The age-old tradition of telling ghost stories around a campfire has gotten a digital upgrade with creepypastas — scary stories or pictures that spread across message boards, becoming internet lore that are discussed both on and offline.
People around the word share their bizarre and terrifying creepypastas, hoping that the tales will gain popularity and become classics, often quoted or cited by horror fans and frightened netizens.
Like with the ghost stories of old, not all creepypastas are particularly scary or good, even if they are frequently passed around. Reading a long story with an interesting title or image is no guarantee of a frightening payoff, and the writers often forget that just having someone meeting a quick and unfortunate fate does not an interesting story make.
When a real gem of a creepypasta is found, it makes all the searching and scavenging worth it (at least until it’s time to fall asleep). So grab a friend, turn off the lights, and prepare to be scared to scroll any further — here are 17 of the scariest creepypastas.
Before this pale, faceless ghoul had his own movie and video game series, he haunted the forums of the internet with his finely pressed suit and unnaturally long limbs. The Slender Man’s story is not a narrative one, but a pseudo-historical look at this monster’s history with humanity that is tied into several other creepypastas.
Typically, the Slender Man preys on children and those who become obsessed with his existence, though no one knows exactly what happens to the bodies since no one has ever escaped from an encounter with him. Suggested stories featuring the Slender Man include The Tall Man and the Marble Hornets videos.
In the real world, this creepypasta figure became a key figure during an assault and subsequent criminal case in 2014 involving three 12-year-old girls. Wisconsin teens Anissa Weier and Morgan Geyser, lured their friend, Payton Leutner, into the woods during a game of hide-and-seek. In an reported attempt to appease Slender Man, the duo stabbed Leutner 19 times and left her at the scene. Leutner managed to drag herself to a nearby road where a cyclist found her, and she was immediately taken to a hospital where she recovered from her injuries.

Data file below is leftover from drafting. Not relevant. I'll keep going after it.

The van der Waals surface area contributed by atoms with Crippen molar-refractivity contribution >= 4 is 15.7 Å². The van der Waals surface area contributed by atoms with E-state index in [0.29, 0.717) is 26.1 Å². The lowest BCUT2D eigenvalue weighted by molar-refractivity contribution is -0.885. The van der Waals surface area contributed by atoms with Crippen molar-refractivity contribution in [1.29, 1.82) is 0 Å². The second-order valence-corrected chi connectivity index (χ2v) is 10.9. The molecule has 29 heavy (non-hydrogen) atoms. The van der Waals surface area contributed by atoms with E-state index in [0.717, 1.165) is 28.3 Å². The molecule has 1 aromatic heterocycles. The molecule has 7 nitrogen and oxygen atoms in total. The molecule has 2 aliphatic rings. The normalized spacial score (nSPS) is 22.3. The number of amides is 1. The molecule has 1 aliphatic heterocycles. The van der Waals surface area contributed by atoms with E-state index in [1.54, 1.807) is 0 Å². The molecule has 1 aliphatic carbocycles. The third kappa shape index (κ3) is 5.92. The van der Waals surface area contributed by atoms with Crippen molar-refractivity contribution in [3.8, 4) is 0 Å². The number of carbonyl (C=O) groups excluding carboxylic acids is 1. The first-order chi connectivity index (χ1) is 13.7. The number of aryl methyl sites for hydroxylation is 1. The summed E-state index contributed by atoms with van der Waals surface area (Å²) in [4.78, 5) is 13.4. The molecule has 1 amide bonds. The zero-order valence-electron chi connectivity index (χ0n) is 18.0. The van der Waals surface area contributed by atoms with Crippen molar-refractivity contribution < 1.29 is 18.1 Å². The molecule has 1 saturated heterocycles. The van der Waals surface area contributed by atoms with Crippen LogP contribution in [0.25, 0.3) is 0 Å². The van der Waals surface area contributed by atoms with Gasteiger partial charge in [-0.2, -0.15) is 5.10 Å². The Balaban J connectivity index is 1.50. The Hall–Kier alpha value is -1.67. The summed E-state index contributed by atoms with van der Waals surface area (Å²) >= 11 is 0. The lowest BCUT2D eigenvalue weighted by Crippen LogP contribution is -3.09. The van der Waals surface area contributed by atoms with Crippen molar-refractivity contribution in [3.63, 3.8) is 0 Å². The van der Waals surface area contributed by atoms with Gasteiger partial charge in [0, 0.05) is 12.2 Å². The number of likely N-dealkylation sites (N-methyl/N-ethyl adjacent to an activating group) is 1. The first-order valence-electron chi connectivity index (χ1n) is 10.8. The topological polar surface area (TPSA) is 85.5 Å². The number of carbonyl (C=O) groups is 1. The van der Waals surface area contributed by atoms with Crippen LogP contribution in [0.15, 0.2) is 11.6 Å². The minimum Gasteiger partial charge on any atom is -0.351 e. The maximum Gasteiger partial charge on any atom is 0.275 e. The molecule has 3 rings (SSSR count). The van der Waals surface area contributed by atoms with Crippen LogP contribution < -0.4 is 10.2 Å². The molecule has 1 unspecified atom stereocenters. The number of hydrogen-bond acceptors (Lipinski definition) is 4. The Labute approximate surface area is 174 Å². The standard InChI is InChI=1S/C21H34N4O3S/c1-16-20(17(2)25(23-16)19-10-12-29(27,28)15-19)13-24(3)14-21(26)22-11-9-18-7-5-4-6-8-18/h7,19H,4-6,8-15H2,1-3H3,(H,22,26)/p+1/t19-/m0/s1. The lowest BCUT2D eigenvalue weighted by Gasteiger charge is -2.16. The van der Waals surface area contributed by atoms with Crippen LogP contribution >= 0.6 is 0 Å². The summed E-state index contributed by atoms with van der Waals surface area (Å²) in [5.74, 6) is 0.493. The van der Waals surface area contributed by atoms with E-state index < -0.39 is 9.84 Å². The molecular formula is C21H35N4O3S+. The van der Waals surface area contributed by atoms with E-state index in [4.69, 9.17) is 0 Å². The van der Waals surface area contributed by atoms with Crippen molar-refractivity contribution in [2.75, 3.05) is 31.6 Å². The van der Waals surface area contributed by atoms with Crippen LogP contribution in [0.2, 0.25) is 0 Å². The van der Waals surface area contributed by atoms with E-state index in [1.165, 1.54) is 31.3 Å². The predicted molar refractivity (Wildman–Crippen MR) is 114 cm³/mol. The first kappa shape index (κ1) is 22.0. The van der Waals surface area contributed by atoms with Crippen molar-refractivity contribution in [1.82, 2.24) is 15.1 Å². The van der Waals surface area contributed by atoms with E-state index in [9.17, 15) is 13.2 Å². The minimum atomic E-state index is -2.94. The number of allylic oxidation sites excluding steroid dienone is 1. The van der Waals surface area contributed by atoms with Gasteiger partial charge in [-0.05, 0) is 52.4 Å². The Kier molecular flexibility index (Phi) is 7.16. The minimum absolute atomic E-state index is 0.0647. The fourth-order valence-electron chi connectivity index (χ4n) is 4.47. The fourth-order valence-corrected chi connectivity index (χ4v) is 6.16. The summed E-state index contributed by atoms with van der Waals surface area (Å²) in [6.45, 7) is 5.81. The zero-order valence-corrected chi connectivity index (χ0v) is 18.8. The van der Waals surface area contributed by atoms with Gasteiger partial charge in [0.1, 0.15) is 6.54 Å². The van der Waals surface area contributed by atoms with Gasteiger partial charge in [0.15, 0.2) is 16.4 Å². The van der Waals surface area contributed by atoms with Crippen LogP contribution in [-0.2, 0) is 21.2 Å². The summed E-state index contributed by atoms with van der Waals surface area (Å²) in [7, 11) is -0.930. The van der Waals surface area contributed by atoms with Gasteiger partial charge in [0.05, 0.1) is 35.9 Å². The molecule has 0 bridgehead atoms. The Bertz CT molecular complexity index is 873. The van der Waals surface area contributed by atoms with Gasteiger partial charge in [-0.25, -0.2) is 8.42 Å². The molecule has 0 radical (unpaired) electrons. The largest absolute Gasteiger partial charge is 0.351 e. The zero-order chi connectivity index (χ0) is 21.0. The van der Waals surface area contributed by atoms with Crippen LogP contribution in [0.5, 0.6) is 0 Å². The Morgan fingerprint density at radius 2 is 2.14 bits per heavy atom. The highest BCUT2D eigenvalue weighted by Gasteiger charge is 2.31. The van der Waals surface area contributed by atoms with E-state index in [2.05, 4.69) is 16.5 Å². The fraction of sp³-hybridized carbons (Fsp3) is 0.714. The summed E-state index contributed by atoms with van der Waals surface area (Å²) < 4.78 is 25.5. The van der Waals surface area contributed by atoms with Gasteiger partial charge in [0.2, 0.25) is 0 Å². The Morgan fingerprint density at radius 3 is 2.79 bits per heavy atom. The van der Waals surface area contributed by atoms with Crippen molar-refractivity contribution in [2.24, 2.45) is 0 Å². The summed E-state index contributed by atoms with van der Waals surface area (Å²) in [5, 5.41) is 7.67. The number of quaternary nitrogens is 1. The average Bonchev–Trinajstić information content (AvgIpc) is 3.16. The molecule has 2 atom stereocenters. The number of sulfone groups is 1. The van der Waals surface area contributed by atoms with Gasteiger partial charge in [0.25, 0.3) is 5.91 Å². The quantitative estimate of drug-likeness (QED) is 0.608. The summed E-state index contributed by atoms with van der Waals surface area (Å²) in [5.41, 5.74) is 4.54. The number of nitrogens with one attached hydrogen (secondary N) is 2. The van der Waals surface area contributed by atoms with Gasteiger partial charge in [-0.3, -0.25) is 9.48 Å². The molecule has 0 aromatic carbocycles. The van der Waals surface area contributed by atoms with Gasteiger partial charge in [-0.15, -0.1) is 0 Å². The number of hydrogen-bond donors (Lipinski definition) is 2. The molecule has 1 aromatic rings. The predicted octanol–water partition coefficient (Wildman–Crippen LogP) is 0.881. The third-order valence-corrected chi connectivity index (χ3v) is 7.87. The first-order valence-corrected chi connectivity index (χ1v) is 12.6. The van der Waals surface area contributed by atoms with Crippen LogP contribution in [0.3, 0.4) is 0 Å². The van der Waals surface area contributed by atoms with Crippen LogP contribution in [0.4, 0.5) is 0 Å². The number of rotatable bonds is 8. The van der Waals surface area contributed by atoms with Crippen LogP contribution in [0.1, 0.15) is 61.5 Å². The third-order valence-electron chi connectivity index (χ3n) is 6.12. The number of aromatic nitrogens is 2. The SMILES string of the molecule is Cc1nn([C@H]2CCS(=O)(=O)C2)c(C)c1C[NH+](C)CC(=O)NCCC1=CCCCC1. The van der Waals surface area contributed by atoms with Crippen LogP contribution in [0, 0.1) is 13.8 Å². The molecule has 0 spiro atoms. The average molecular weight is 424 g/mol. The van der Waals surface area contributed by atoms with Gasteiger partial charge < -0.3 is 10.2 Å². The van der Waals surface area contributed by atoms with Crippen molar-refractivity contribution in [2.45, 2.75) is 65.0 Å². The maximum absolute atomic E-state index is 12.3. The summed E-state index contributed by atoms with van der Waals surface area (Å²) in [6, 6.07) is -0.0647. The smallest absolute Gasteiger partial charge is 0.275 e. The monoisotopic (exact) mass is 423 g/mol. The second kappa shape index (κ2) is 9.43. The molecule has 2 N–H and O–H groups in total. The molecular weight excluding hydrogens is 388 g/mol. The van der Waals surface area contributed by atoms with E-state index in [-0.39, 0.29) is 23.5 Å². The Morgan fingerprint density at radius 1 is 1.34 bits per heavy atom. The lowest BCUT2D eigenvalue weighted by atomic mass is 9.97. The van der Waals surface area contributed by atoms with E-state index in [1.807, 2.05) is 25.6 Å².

Soon after the attack, Weier and Geyser were arrested and tried for attempted second-degree murder. In 2017, Weier was sentenced to 25 years in a mental institution, while her accomplice Geyser was sentenced to 40 years in a mental hospital in 2018.
Everyone has a television show from their childhood that they fondly remember. Like those who nostalgically recall the adventures of Dora the Explorer, Mister Rogers, and Sesame Street, some adults rediscovered their favorite show from the 1970s, Candle Cove, on a television forum in this creepypasta. Slowly, their memories of the show grow darker and more disturbing until one of the adults asks his mother about the true nature of the show.